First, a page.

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Data Management Planning and DMPonline Angus Whyte DCC, University of Edinburgh Slides by Sarah Jones University of Aberdeen, 7 Oct 2014.

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Presentation on theme: "Data Management Planning and DMPonline Angus Whyte DCC, University of Edinburgh Slides by Sarah Jones University of Aberdeen, 7 Oct 2014."— Presentation transcript:

1 Data Management Planning and DMPonline Angus Whyte DCC, University of Edinburgh Slides by Sarah Jones University of Aberdeen, 7 Oct 2014 Funded by:

2 What is a data management plan? A brief plan written at the start of your project to define: how your data will be created? how it will be documented? who will access it? where it will be stored? who will back it up? whether (and how) it will be shared & preserved? DMPs are often submitted as part of grant applications, but are useful whenever you’re creating data.

3 Why develop a DMP? to help you manage your data to make informed decisions so you don’t have to figure out things as you go to anticipate and avoid problems e.g. data loss to make your life easier!

4 Which UK funders require a DMP? overview-funders-data-policies

5 DCC Checklist for a DMP 13 questions on what’s asked across the board Prompts / pointers to help researchers get started Guidance on how to answer /resource/DMP_Checklist_2013.pdf

6 Common themes in DMPs 1.Description of data to be collected / created (i.e. content, type, format, volume...) 2.Standards / methodologies for data collection & management 3.Ethics and Intellectual Property (highlight any restrictions on data sharing e.g. embargoes, confidentiality) 4.Plans for data sharing and access (i.e. how, when, to whom) 5.Strategy for long-term preservation

7 1. Describing data to be collected What type of data will you produce? What file format(s) will your data be in? How much data will be produced? How will you create your data?

8 Some formats are better for the long-term It’s preferable to opt for formats that are: Uncompressed Non-proprietary Open, documented Standard representation (ASCII, Unicode) Data centres may have preferred formats for deposit e.g. TypeRecommendedNon-preferred Tabular dataCSV, TSV, SPSS portableExcel TextPlain text, HTML, RTF PDF/A only if layout matters Word MediaContainer: MP4, Ogg Codec: Theora, Dirac, FLAC Quicktime H264 ImagesTIFF, JPEG2000, PNGGIF, JPG Structured dataXML, RDFRDBMS Further examples:

9 2. Standards and methodologies What metadata and documentation will you record? What standards are used in your field? How will your data be organised? Where will it be stored and backed-up?

10 Documentation and standards Metadata: basic info e.g. title, author, dates, access rights... Documentation: methods, code, data dictionary, context... Use standards wherever possible for interoperability metadata-standards

11 3. Ethical and IPR implications Are you seeking consent from participants? Who owns your data or has rights in it? Are you re-using other people’s data?

12 Seek consent for data sharing & preservation If you don’t ask, data centres won’t be able to accept your data – regardless of any conditions on the original grant or your desire for it to be shared.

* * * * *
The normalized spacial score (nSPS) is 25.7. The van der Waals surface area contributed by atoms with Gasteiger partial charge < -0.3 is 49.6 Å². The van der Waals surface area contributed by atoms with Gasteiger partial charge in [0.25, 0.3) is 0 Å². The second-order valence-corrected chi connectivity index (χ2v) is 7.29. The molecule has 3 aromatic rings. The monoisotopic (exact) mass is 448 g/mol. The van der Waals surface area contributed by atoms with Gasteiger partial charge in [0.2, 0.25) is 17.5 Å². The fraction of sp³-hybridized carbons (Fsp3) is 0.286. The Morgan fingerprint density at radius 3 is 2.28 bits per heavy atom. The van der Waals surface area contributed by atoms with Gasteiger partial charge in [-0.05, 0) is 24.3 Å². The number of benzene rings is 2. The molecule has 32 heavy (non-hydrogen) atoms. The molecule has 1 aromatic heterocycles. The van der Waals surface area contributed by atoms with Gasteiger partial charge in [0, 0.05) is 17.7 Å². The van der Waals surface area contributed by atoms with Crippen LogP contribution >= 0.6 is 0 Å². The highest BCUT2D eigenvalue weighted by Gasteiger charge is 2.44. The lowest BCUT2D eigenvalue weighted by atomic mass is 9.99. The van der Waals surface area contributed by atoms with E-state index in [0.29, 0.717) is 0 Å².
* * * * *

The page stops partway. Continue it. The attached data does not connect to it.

13 4. Data sharing and reuse Are you allowed to share your data? Who will you share with and how? Do you need to impose conditions on reuse? How will you license the data for clarity?

14 CREATIVE COMMONS LIMITATIONS NCNon-Commercial What counts as commercial? SAShare Alike Reduces interoperability NDNo Derivatives Severely restricts use how-guides/license-research-data License your data for reuse Outlines pros and cons of each approach and gives practical advice on how to implement your licence

15 5. Preservation Which data do you need to keep? Will you deposit your data in a repository? Do you need to prepare it for deposit?

16 Lists of repositories to choose from

17 Managing and sharing data: a best practice guide How to write a DMP Formatting your data Documentation Data sharing Ethics and consent Copyright …

18 Tips for writing DMPs Seek advice - consult and collaborate Consider good practice for your field Base plans on available skills & support Make sure implementation is feasible

19 Help from the DCC A web-based tool to help researchers write data management plans

20 DMPonline demo

21 What is DMPonline? A web-based tool to help researchers write Data Management and Sharing Plans Includes requirements and guidance from funders, universities and other groups Developed by the Digital Curation Centre

22 Registration Sign up with your email address, organisation and password Select ‘other organisation’ if yours is not listed

23 Sign in Use your email and password to login Or if you’re at a UK university, you can use your standard uni login

24 ‘My plans’ homepage Summary of the DMPs that you have created, or others have shared with you. Note the varying permissions.

25 Creating a plan Select funder (if any) Select organisation for additional questions and guidance Select other sources of guidance

26 Plan details: summary Summary of the sections and questions in your DMP

27 Overview of sections in a DMP Summary page with dropdown buttons to expand and answer each section Enables multiple phases

28 Answering questions Notes who has answered the question and when Progress bar updates how many questions remain

29 Sharing plans Allow colleagues to read-only, read- write, or become co- owners

30 Co-writing DMPs Sections are locked for editing when they’re being worked on by colleagues

31 Exporting DMPs Can export as plain text, PDF, html...

32 Try it out uk uk

33 Thanks – any questions? DCC guidance, tools and case studies: Follow us on twitter: @digitalcuration and #ukdcc

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